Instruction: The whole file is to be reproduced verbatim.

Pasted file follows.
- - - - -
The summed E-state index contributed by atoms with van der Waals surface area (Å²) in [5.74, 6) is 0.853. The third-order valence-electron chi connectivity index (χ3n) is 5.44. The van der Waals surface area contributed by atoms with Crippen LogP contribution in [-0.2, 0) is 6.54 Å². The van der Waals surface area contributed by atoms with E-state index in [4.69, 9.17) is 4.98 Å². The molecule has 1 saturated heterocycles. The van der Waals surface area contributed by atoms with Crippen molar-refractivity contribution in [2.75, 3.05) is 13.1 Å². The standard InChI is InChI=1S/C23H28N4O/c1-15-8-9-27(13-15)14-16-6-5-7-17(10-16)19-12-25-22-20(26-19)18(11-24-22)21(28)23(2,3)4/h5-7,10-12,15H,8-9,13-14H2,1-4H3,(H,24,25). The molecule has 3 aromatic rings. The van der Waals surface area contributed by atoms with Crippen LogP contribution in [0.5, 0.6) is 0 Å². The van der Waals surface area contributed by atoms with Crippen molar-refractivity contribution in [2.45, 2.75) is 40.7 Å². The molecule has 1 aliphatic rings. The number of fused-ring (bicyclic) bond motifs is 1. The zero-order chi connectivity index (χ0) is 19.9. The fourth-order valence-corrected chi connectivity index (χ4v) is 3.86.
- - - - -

The summed E-state index contributed by atoms with van der Waals surface area (Å²) in [5.74, 6) is 0.853. The third-order valence-electron chi connectivity index (χ3n) is 5.44. The van der Waals surface area contributed by atoms with Crippen LogP contribution in [-0.2, 0) is 6.54 Å². The van der Waals surface area contributed by atoms with E-state index in [4.69, 9.17) is 4.98 Å². The molecule has 1 saturated heterocycles. The van der Waals surface area contributed by atoms with Crippen molar-refractivity contribution in [2.75, 3.05) is 13.1 Å². The standard InChI is InChI=1S/C23H28N4O/c1-15-8-9-27(13-15)14-16-6-5-7-17(10-16)19-12-25-22-20(26-19)18(11-24-22)21(28)23(2,3)4/h5-7,10-12,15H,8-9,13-14H2,1-4H3,(H,24,25). The molecule has 3 aromatic rings. The van der Waals surface area contributed by atoms with Crippen LogP contribution in [0.5, 0.6) is 0 Å². The van der Waals surface area contributed by atoms with Crippen molar-refractivity contribution in [2.45, 2.75) is 40.7 Å². The molecule has 1 aliphatic rings. The number of fused-ring (bicyclic) bond motifs is 1. The zero-order chi connectivity index (χ0) is 19.9. The fourth-order valence-corrected chi connectivity index (χ4v) is 3.86.